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Into the cloud – and beyond

Modelling the type of roof is important: slate and tile roofs suffered badly in the 1999 Sydney hailstorm

Catastrophe modeller Risk Frontiers has come a long way in the past 20 years, but its biggest advances still lie ahead By Shelley Dempsey

THE SLOW AND COMPLEX BUSINESS OF catastrophe modelling is about to get faster and easier thanks to new technologies such as cloud computing and aerial drones, according to Risk Frontiers. The Sydney group, the world’s fourth-largest catastrophe modeller, mainly provides data on natural perils in Australia, New Zealand and Japan. Now it plans to offer its modelling databases on cloud platforms, where a much broader range of clients can see them. And it is harnessing new technology to speed up data and image processing. Managing Director John McAneney says the

advances will help insurers better understand their exposures as they move towards street-level pricing. “Identifying which homes have slate roofs in Sydney, for example, is important for modelling hail losses,” he tells Insurance News. New visualisation techniques will also help with rapid risk assessment after disasters. “Risk Frontiers likes to send in a reconnaissance team immediately after big events and before things get too sanitised. “Having access to some of these data capture and visualisation tools will be really helpful.”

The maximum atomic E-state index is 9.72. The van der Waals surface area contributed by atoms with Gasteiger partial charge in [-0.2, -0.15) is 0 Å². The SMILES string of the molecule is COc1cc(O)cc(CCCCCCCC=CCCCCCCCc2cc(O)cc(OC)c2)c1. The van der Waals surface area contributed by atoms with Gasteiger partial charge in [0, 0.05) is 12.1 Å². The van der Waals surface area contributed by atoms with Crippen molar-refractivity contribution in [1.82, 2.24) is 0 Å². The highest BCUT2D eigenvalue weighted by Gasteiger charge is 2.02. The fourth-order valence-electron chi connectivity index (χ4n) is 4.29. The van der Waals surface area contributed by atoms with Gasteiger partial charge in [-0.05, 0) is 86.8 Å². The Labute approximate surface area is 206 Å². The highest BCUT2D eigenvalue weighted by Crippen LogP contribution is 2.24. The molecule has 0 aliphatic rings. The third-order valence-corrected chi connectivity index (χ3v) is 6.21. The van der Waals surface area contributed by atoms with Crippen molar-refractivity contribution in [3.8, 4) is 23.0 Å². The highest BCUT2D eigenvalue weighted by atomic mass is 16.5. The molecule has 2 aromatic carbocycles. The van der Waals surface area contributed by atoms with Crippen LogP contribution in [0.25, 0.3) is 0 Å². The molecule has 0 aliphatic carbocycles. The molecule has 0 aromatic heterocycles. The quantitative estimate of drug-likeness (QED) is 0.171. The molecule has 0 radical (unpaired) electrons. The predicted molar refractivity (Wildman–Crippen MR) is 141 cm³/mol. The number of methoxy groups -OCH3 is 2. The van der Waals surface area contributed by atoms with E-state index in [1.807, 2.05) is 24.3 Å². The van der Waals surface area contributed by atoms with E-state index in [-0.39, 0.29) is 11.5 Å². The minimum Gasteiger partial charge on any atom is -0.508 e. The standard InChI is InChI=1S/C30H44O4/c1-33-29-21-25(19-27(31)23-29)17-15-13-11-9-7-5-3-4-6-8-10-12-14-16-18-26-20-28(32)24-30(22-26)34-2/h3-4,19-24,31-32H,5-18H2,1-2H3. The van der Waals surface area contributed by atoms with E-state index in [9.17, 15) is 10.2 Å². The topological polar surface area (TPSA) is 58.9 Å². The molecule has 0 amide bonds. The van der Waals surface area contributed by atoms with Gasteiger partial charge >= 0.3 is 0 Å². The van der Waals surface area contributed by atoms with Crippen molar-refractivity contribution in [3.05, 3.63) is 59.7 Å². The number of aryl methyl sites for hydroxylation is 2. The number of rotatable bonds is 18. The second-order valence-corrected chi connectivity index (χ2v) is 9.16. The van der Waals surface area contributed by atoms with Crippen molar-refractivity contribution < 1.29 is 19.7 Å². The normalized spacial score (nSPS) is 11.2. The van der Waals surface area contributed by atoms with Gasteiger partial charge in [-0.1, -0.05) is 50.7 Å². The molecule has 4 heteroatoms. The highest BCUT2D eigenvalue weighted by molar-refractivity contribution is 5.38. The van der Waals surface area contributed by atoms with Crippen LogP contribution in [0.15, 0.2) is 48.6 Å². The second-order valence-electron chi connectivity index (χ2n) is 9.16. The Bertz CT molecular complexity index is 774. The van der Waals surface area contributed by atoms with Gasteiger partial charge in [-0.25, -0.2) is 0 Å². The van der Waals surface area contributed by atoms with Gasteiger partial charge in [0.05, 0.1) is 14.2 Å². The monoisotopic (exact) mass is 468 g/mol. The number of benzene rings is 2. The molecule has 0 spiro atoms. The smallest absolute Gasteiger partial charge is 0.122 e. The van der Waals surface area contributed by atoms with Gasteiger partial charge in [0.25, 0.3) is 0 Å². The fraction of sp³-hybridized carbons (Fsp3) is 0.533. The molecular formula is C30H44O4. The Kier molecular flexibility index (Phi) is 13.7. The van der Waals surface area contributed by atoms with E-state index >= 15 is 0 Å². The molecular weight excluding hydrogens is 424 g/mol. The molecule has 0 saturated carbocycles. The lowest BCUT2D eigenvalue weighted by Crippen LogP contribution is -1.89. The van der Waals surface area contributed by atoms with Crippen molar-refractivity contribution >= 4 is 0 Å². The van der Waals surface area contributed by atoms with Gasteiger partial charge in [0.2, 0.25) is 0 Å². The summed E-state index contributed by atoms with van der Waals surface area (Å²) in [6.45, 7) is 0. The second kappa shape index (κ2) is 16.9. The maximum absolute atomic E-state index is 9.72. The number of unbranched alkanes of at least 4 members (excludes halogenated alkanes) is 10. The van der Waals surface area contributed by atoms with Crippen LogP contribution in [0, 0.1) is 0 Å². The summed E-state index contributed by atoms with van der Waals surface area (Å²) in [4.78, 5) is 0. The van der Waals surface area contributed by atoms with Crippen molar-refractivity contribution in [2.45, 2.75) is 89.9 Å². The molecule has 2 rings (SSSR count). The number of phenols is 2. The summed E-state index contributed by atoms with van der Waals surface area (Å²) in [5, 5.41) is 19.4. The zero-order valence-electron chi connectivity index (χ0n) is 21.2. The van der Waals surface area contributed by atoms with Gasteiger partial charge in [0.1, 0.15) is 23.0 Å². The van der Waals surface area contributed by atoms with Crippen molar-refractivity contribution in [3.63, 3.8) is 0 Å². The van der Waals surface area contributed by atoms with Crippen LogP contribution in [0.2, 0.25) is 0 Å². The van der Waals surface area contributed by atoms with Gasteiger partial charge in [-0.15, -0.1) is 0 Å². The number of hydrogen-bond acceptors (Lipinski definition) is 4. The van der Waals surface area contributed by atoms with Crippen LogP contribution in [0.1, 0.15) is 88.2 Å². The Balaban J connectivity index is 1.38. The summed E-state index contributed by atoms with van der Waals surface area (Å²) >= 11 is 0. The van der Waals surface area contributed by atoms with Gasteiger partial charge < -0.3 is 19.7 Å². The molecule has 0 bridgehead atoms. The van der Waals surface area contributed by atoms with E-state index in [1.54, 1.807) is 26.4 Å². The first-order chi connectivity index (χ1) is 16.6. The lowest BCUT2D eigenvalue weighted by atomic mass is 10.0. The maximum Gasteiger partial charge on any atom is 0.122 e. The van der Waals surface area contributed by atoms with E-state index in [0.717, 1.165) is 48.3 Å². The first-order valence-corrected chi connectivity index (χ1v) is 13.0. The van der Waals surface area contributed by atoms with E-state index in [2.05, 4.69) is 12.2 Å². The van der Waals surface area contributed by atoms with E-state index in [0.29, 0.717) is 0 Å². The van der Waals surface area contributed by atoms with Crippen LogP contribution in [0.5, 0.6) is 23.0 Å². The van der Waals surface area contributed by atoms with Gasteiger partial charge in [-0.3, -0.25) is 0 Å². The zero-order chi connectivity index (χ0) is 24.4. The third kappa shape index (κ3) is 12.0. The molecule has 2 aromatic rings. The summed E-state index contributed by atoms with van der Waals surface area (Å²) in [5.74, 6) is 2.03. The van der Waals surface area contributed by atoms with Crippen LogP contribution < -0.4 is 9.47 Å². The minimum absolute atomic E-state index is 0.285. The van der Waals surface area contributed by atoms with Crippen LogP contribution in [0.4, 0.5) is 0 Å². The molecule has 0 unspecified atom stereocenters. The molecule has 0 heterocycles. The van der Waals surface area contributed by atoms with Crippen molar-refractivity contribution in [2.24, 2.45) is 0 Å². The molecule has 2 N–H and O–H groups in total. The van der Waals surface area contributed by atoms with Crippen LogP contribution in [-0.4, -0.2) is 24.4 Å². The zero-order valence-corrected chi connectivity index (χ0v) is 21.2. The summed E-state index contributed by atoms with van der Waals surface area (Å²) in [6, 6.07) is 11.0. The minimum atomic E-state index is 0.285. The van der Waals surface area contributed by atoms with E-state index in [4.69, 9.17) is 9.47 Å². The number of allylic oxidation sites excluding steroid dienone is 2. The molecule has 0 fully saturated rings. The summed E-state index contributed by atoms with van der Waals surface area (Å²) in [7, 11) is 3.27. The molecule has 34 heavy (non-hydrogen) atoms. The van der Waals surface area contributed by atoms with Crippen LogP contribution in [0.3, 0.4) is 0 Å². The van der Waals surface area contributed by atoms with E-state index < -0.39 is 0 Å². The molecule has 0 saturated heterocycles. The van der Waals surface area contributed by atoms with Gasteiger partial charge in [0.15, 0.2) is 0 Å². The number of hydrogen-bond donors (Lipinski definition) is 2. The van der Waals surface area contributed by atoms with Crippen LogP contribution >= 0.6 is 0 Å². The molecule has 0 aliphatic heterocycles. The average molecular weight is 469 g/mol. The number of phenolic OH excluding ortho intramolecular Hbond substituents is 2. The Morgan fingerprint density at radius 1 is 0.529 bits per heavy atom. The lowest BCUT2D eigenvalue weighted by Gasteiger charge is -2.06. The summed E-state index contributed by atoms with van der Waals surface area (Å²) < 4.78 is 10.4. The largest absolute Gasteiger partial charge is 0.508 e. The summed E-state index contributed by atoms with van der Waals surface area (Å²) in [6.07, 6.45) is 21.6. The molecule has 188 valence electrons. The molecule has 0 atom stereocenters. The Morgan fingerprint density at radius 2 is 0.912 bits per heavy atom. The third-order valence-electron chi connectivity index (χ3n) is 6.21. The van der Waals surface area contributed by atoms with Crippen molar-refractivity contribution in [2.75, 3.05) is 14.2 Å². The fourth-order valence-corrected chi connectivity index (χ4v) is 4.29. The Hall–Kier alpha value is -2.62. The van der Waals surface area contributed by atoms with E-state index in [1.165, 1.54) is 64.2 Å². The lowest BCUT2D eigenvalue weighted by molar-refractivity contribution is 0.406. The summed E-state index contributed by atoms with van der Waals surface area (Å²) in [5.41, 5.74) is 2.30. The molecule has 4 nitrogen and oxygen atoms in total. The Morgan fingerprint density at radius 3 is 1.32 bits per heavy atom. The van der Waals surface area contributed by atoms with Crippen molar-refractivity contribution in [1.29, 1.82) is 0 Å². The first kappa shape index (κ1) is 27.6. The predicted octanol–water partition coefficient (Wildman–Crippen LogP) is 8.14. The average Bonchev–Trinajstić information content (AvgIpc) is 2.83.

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DEC/JAN 2014/15 - Insurance News (the magazine)  

The December/January edition of the insurance industry’s most-read print publication, Insurance News (the magazine), will be delivered to su...

DEC/JAN 2014/15 - Insurance News (the magazine)  

The December/January edition of the insurance industry’s most-read print publication, Insurance News (the magazine), will be delivered to su...